Figure 10-7. Shield to Exclude Electromagnetic Fields
Apertures in the shield surface allow the external HEMP-induced fields to penetrate through the shield and
interact with internal wiring or other conductors, as illustrated in Figure 10-8. The external electric field (En)
associated with the surface charge density
can induce charge on internal cables as illustrated in
Figure 10-8a. The external magnetic field
which has the same magnitude as the surface current density (J)
can penetrate through the aperture to link internal circuits, as illustrated in Figure 10-8b. Since the current
induced by the electric field is proportional to
and the voltage induced by the magnetic field is
the aperture coupling emphasizes the fast-changing parts, or high-frequency spectrum,
of the HEMP-induced transient. However, it is important to recognize that it is in the rate of rise that the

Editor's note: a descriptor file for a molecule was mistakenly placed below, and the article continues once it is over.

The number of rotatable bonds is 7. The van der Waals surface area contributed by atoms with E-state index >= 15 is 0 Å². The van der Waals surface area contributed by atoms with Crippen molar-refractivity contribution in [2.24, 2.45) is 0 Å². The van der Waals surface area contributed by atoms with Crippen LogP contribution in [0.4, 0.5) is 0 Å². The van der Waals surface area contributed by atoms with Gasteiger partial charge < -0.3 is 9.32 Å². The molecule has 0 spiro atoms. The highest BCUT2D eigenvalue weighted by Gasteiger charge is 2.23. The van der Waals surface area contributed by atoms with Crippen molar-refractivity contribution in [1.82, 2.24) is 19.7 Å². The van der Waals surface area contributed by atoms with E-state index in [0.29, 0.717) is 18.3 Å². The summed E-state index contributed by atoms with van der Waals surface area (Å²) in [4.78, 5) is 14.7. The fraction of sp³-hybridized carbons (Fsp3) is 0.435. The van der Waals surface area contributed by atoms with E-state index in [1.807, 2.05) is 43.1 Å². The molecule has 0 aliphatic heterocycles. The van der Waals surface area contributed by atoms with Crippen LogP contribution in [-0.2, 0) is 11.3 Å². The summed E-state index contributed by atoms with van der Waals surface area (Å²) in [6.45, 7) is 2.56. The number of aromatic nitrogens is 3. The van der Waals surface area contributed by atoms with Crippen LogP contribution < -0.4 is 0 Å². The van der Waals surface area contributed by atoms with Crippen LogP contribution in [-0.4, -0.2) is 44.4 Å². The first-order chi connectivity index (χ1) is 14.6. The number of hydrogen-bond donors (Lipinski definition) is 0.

HEMP stress is dominant over the other external sources.
The maximum open-circuit voltage induced by a rate of change of external magnetic field of
penetrating a circular aperture 5 cm in radius is over 600 V. This rate of change of the field is characteristic of
the HEMP, and the analysis leading to the induced voltage is based on a wire directly across the aperture just
inside the shield.
Thus, aperture coupling is an important consideration in HEMP interaction analysis.
Apertures in facility shields take many forms; they range from open doors and windows to the discontinuities at
riveted or bolted joints in the shield.